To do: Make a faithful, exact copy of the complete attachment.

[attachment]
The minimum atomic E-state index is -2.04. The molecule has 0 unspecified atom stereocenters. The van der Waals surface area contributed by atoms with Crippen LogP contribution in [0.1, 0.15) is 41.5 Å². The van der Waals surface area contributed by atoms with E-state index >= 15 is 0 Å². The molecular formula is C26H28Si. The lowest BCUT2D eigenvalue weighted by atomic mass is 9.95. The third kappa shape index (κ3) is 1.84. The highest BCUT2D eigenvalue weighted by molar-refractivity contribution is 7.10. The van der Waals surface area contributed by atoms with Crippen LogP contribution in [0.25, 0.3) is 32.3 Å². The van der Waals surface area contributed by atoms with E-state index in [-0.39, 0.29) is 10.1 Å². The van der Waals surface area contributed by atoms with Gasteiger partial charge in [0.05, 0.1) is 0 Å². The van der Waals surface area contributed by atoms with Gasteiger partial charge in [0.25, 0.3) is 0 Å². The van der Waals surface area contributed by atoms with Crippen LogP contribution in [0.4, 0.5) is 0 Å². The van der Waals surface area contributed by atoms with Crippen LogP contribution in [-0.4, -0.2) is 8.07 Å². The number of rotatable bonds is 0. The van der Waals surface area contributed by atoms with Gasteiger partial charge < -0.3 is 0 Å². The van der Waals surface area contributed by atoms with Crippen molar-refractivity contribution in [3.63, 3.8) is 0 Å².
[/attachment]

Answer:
The minimum atomic E-state index is -2.04. The molecule has 0 unspecified atom stereocenters. The van der Waals surface area contributed by atoms with Crippen LogP contribution in [0.1, 0.15) is 41.5 Å². The van der Waals surface area contributed by atoms with E-state index >= 15 is 0 Å². The molecular formula is C26H28Si. The lowest BCUT2D eigenvalue weighted by atomic mass is 9.95. The third kappa shape index (κ3) is 1.84. The highest BCUT2D eigenvalue weighted by molar-refractivity contribution is 7.10. The van der Waals surface area contributed by atoms with Crippen LogP contribution in [0.25, 0.3) is 32.3 Å². The van der Waals surface area contributed by atoms with E-state index in [-0.39, 0.29) is 10.1 Å². The van der Waals surface area contributed by atoms with Gasteiger partial charge in [0.05, 0.1) is 0 Å². The van der Waals surface area contributed by atoms with Gasteiger partial charge in [0.25, 0.3) is 0 Å². The van der Waals surface area contributed by atoms with Crippen LogP contribution in [0.4, 0.5) is 0 Å². The van der Waals surface area contributed by atoms with Crippen LogP contribution in [-0.4, -0.2) is 8.07 Å². The number of rotatable bonds is 0. The van der Waals surface area contributed by atoms with Gasteiger partial charge < -0.3 is 0 Å². The van der Waals surface area contributed by atoms with Crippen molar-refractivity contribution in [3.63, 3.8) is 0 Å².